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Florida National Guard Asks Lawmakers For $2 Million To Make Sure Facilities Secure

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The Florida National Guard is asking the state legislature for $2 million to help make sure facilities are secure.

Months ago, Tennessee was rocked by deadly attacks at its military recruitment centers.

“This is the thing that really caused a ripple through the National Guard and through the reserves,” said Glenn Sutphin, the legislative director for the Florida Department of Military Affairs.

Speaking recently before the House Veteran and Military Affairs Subcommittee, he gave the panel an update on Florida’s progress since the attacks.

“Because of the [state] laws that you have, we were able to make sure to take quick action to make sure our troops were armed, and that full time people in the armories,” he added. “You come to our armory, you’re going to shoot us or you’re going to cause some problems, you’re probably going to have some problems yourself. That is one thing that a lot of states are envious of that we’re able to do that.”

Sutphin says it was a big help when Governor Rick Scott issued a couple of Executive Orders to help the armories. He says it also helped when the state Department of Agriculture and Consumer Services sped up the weapons permitting processes for people in the Florida National Guard.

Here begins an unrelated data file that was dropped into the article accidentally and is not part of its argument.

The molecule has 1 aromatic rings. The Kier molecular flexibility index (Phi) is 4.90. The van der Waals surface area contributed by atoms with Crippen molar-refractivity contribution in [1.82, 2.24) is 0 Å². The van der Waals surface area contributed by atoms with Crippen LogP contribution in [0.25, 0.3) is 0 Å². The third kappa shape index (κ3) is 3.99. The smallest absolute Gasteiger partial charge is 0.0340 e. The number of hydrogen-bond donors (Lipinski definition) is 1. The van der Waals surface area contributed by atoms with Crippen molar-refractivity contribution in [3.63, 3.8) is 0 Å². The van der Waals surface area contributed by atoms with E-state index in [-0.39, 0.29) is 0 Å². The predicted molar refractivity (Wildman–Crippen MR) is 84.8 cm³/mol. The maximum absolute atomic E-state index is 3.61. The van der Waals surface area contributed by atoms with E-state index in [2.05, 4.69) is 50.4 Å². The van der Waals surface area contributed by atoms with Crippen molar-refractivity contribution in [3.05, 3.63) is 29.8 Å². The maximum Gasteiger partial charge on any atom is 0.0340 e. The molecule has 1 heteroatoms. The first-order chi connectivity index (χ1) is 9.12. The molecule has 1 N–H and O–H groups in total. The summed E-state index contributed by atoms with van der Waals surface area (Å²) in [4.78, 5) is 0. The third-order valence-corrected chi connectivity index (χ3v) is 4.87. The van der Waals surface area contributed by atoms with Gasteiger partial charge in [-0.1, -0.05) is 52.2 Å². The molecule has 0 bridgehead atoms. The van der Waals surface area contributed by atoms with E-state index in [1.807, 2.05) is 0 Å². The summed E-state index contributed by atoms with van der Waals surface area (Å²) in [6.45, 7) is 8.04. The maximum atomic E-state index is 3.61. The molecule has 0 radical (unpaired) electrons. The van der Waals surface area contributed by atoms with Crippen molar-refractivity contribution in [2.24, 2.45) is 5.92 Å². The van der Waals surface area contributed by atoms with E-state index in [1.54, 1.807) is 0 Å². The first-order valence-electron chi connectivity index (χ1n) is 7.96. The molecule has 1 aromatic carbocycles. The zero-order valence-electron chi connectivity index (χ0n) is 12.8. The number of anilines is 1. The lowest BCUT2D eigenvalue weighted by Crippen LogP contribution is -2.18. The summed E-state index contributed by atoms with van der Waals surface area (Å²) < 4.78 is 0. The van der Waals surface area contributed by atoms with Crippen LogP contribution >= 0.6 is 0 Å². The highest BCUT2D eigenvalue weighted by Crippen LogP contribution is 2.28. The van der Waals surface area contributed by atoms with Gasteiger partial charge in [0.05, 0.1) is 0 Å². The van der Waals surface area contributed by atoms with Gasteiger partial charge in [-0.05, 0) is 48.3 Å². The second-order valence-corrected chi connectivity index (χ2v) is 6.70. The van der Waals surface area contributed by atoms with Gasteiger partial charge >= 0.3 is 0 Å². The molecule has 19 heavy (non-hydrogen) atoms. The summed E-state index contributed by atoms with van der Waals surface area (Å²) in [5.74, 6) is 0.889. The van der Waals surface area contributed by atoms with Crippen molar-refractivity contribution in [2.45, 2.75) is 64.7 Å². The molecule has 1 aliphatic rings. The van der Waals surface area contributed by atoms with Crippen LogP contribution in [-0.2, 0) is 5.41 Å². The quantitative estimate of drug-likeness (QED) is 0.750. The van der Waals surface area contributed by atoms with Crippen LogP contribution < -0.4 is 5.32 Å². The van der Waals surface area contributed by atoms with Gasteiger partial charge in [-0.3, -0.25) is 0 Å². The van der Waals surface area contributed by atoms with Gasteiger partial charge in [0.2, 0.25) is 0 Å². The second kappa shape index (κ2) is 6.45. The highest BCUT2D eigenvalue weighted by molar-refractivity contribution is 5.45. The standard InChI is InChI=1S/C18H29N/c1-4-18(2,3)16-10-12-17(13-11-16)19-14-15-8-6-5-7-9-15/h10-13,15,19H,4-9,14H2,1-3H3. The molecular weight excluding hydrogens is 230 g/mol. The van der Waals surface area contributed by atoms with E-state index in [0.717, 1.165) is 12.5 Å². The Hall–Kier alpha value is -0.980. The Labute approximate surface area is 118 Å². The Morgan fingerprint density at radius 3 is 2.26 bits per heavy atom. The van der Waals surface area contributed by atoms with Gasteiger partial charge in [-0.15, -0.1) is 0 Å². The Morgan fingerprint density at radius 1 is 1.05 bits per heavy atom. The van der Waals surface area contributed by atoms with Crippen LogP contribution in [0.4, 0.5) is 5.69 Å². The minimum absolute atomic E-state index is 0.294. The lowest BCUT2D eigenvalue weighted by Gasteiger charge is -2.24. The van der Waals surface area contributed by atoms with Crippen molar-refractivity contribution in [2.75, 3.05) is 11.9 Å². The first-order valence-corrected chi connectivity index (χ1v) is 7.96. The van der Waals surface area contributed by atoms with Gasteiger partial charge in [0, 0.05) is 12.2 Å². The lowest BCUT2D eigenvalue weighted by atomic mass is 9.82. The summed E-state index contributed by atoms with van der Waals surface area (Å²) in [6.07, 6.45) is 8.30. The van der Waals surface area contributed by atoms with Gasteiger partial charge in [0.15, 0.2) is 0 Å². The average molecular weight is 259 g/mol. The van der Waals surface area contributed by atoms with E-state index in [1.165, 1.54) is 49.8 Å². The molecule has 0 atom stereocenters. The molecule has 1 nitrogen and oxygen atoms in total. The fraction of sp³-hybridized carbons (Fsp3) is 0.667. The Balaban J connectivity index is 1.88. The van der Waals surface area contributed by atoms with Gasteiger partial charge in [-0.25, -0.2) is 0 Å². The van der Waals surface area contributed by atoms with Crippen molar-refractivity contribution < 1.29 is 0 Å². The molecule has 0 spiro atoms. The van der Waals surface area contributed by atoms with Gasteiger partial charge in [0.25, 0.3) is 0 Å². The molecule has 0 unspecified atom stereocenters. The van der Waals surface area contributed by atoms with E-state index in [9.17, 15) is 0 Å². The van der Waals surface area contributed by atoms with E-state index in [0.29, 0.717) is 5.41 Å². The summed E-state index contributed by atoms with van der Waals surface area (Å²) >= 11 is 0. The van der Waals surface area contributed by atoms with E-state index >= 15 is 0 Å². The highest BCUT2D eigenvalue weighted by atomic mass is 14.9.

“Because we were in the armories, we didn’t need to have concealed permits to carry a military weapon. It has to be shown. It can’t be concealed. And, then, of course, the Department of Agriculture worked with our people to make sure they had permits,” Sutphin continued.

In addition, Sutphin says the Guard currently has a $2 million request in to help make the armories and recruitment centers secure.

“So, that’s what we’re trying to do is to arm those up, ballistic glass, cameras that give us a little bit of standoff space,” he concluded. “You come to the door, the doors are locked now. You’ve got to ring a bill. Well, you’ve got a chance to look, not only at the person, you can look at the parking lots is what we’re asking for, and that way, you can see if there’s somebody out there with them that’s trying to stand to the side where you can’t see them, and you open the door and they come in, and unfortunately, you have an incident.”

Sutphin says the most vulnerable spots appear to be in Florida’s more urban areas.

For more news updates, follow Sascha Cordner on Twitter: @SaschaCordner.

Sascha Cordner has more than ten years of public radio experience. It includes working at NPR member station WUFT-FM in Gainesville for several years. She's worked in both radio and TV, serving in various capacities as a reporter, producer and anchor. She's also a graduate of the University of Florida with a bachelor's degree in telecommunications. She is the recipient of 15 awards from the Associated Press, Society of Professional Journalists (SPJ), and Edward R. Murrow. Her award-winning stories include her coverage on the infamous “Dozier School for Boys” and a feature titled "Male Breast Cancer: Lost in the Sea of Pink." Currently, Sascha serves as the host and producer of local and state news content for the afternoon news program "All Things Considered" at WFSU. Sascha primarily covers criminal justice and social services issues. When she's not reporting, Sascha likes catching up on her favorite TV shows, singing and reading. Follow Sascha Cordner on Twitter:@SaschaCordner.